By Avani Venkatesh
Current gun laws in the United States are absolutely unacceptable.
You’re sitting in the middle of math class and your friend gets up to use the restroom. They are gone for a couple of minutes and when they return you hear a knock at the door. The small glass rectangle in the otherwise opaque wooden door reveals a glimpse of their red hoodie as they knock three times waiting for someone to let them back into the classroom. You would assume someone would go answer the door, right?
The epidemic of school shootings in America has gotten so obscene we are now instructed to not even open doors for classmates. A seemingly simple instinct to open the door has now been revoked due to the plethora of dangers that present themselves due to the copious amount of automatic weapons in American society. Attempting to open the door for your classmate results in an immediate reminder from your teacher not to do so. This rule is not a precaution taken by the school but rather one of many counties as a whole. Their reasoning behind this? In the chance that it is someone armed at the door rather than someone harmless, the teacher should be the first exposed to the risk. This was explained to me when I was twelve years old in my 7th grade history class, it is then I began struggling to comprehend why and how such a vicious problem existed.
In classrooms today, students have become so accustomed to this rule that it is more normal to yell “door!” when there is a knock than to actually open the door. The automatic nature in which we, as students, yell “door!” rather than opening the door ourselves is a very small example that reflects the extent to which the danger of school shooters impacts the daily lives of students in America.
Many other preventative measures are taken; these measures have become so common (because mass shootings have become so common) that they are almost second nature to us. Schools now are required to engage frequently in lock down drills – I have spent about 15 minutes a month in the past 5 years of my life hiding in silence under my desk practicing a procedure I pray I never have to use. Some schools, especially those in cities, have begun using metal detectors at their doors. Even fire drills have been altered to offer a procedure which takes into consideration that it may be a shooter falsely pulling a fire alarm in order to get students all in the same place outdoors. It is important that everyone is aware of the small measures that are taken because the American public needs to understand that this issue is not going away. The rate of mass shootings in America is exponentially growing and this disease will not cure itself.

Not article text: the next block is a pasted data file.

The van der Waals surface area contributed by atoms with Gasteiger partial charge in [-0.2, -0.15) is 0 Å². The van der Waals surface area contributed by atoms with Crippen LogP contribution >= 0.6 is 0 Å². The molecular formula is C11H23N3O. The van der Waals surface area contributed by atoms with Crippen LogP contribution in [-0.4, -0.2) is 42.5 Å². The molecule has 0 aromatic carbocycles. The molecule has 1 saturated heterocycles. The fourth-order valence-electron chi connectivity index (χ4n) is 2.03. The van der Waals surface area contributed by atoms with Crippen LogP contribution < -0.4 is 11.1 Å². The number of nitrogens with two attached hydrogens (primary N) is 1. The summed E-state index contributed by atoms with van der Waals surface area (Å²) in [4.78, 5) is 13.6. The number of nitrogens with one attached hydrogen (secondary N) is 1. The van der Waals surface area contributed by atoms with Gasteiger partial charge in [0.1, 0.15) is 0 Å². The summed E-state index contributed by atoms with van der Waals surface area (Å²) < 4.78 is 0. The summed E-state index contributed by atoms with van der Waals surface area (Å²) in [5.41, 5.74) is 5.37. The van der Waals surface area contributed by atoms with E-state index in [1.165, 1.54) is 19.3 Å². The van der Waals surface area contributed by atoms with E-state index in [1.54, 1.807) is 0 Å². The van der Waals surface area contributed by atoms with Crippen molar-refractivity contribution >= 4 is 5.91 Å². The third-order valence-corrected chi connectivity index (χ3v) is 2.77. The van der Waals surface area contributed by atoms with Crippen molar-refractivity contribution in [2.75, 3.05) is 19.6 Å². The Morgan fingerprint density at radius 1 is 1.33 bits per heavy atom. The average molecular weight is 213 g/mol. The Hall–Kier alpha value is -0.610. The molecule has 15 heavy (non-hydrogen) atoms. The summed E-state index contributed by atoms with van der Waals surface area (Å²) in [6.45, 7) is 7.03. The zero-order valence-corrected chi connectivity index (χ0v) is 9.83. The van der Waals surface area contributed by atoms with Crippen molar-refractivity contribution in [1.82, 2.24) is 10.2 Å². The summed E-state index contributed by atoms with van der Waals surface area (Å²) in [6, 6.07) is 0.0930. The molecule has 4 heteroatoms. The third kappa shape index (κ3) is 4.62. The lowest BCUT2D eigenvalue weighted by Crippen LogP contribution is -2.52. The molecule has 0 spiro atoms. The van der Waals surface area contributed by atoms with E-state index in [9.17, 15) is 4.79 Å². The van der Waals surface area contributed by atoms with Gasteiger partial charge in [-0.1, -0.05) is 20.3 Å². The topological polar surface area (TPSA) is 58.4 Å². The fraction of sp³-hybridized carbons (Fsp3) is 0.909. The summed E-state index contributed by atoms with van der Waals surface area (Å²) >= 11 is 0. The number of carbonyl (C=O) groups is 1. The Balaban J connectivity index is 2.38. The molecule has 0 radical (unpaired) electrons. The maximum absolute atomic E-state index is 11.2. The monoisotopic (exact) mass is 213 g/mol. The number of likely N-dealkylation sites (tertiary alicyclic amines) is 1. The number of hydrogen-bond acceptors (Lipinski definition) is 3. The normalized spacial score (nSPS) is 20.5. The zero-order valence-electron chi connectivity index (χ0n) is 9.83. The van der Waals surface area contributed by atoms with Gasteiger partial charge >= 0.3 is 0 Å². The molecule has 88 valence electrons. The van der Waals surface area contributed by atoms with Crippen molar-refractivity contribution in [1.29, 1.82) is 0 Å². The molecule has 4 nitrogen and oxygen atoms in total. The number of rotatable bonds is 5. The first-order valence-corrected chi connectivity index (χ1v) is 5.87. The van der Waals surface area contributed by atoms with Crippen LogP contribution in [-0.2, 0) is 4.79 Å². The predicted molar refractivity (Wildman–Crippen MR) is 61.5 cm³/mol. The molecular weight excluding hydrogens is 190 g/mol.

As a thirteen-year-old I never understood why my parents were so protective of me going to the movies or to the mall. I understand now. The risk of mass murders does not only present itself in a school setting, but almost anywhere in America, even places of innocence: restaurants, churches, movie theaters, and post-offices. There is comparatively limited restriction on gun control in this country; therefore, the extent of damage mass murders can inflict is limitless. The nuances of our day to day lives at school reflect the genuine risk we constantly live in; that risk is not easily, but still is, preventable.
Since the shooting in Florida, the streets have flooded with outcry and protests. Students in unison chanting a wide variety of slogans such as “we want change” – but all protests offer a consistent seventeen minutes of silence for the seventeen lives lost. Many of these student run school walkouts and protests have sparked controversy based on the logic that the youth do not understand how law making and changing works and are only creating chaos and deepening the divide. Those who believe in that logic are failing to recognize that when the youth are not adequately protected and feel unsafe, they will seek their own solution. Clearly, the law makers of this country have failed us, so we have taken it rightfully into our own hands and are demanding immediate action.
There is no easy solution to gun control; it is important to preserve the rights of the people and allow them to protect themselves. However, the recent events in Florida demonstrate that the current gun laws in the United States are absolutely unacceptable. It is uncertain what type of change needs to be taken, but as demonstrated by Florida’s lawmakers who are still refusing to debate assault rifles, the current attitude towards gun control is ignorant and fatal. My heart aches for those who have suffered due to the consequences of mass murders in this country and I hope to one day be able to once again open doors for my peers.